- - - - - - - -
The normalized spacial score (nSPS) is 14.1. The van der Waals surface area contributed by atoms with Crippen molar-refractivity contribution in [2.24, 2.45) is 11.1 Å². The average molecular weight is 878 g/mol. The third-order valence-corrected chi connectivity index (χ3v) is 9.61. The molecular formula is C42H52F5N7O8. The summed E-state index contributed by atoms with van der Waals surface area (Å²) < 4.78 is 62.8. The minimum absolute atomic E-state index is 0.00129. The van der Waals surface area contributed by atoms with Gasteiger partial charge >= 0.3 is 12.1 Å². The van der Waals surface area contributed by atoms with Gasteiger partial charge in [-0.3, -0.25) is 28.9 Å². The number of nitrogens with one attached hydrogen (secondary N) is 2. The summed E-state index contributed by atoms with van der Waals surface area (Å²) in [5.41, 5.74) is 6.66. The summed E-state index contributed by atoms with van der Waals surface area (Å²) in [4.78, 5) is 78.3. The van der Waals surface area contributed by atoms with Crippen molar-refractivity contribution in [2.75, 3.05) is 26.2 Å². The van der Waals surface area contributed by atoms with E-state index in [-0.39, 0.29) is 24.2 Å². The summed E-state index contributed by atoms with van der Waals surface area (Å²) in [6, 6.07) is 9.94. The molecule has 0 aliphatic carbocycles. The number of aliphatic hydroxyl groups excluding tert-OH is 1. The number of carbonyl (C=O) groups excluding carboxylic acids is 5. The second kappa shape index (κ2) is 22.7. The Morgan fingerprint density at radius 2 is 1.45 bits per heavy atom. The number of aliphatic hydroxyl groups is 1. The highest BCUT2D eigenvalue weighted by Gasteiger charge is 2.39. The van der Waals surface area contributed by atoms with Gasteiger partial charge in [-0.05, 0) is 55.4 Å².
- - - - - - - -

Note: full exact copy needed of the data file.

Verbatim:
The normalized spacial score (nSPS) is 14.1. The van der Waals surface area contributed by atoms with Crippen molar-refractivity contribution in [2.24, 2.45) is 11.1 Å². The average molecular weight is 878 g/mol. The third-order valence-corrected chi connectivity index (χ3v) is 9.61. The molecular formula is C42H52F5N7O8. The summed E-state index contributed by atoms with van der Waals surface area (Å²) < 4.78 is 62.8. The minimum absolute atomic E-state index is 0.00129. The van der Waals surface area contributed by atoms with Gasteiger partial charge >= 0.3 is 12.1 Å². The van der Waals surface area contributed by atoms with Gasteiger partial charge in [-0.3, -0.25) is 28.9 Å². The number of nitrogens with one attached hydrogen (secondary N) is 2. The summed E-state index contributed by atoms with van der Waals surface area (Å²) in [5.41, 5.74) is 6.66. The summed E-state index contributed by atoms with van der Waals surface area (Å²) in [4.78, 5) is 78.3. The van der Waals surface area contributed by atoms with Crippen molar-refractivity contribution in [2.75, 3.05) is 26.2 Å². The van der Waals surface area contributed by atoms with E-state index in [-0.39, 0.29) is 24.2 Å². The summed E-state index contributed by atoms with van der Waals surface area (Å²) in [6, 6.07) is 9.94. The molecule has 0 aliphatic carbocycles. The number of aliphatic hydroxyl groups excluding tert-OH is 1. The number of carbonyl (C=O) groups excluding carboxylic acids is 5. The second kappa shape index (κ2) is 22.7. The Morgan fingerprint density at radius 2 is 1.45 bits per heavy atom. The number of aliphatic hydroxyl groups is 1. The highest BCUT2D eigenvalue weighted by Gasteiger charge is 2.39. The van der Waals surface area contributed by atoms with Gasteiger partial charge in [-0.05, 0) is 55.4 Å².